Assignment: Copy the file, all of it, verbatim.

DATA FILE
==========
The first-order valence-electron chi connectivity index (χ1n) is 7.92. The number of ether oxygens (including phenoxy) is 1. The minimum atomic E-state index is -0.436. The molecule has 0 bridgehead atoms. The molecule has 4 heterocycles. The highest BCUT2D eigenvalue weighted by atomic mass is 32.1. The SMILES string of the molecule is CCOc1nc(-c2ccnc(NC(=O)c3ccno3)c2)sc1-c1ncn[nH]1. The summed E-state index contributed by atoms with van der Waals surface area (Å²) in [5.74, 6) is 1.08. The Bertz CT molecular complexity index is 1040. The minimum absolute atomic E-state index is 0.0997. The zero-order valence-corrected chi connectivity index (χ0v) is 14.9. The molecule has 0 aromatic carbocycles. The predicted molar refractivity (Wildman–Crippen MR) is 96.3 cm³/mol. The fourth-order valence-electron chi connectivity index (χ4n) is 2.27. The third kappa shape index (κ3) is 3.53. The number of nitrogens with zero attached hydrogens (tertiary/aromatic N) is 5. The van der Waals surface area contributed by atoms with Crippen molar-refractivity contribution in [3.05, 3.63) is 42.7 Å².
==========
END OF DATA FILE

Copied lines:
The first-order valence-electron chi connectivity index (χ1n) is 7.92. The number of ether oxygens (including phenoxy) is 1. The minimum atomic E-state index is -0.436. The molecule has 0 bridgehead atoms. The molecule has 4 heterocycles. The highest BCUT2D eigenvalue weighted by atomic mass is 32.1. The SMILES string of the molecule is CCOc1nc(-c2ccnc(NC(=O)c3ccno3)c2)sc1-c1ncn[nH]1. The summed E-state index contributed by atoms with van der Waals surface area (Å²) in [5.74, 6) is 1.08. The Bertz CT molecular complexity index is 1040. The minimum absolute atomic E-state index is 0.0997. The zero-order valence-corrected chi connectivity index (χ0v) is 14.9. The molecule has 0 aromatic carbocycles. The predicted molar refractivity (Wildman–Crippen MR) is 96.3 cm³/mol. The fourth-order valence-electron chi connectivity index (χ4n) is 2.27. The third kappa shape index (κ3) is 3.53. The number of nitrogens with zero attached hydrogens (tertiary/aromatic N) is 5. The van der Waals surface area contributed by atoms with Crippen molar-refractivity contribution in [3.05, 3.63) is 42.7 Å².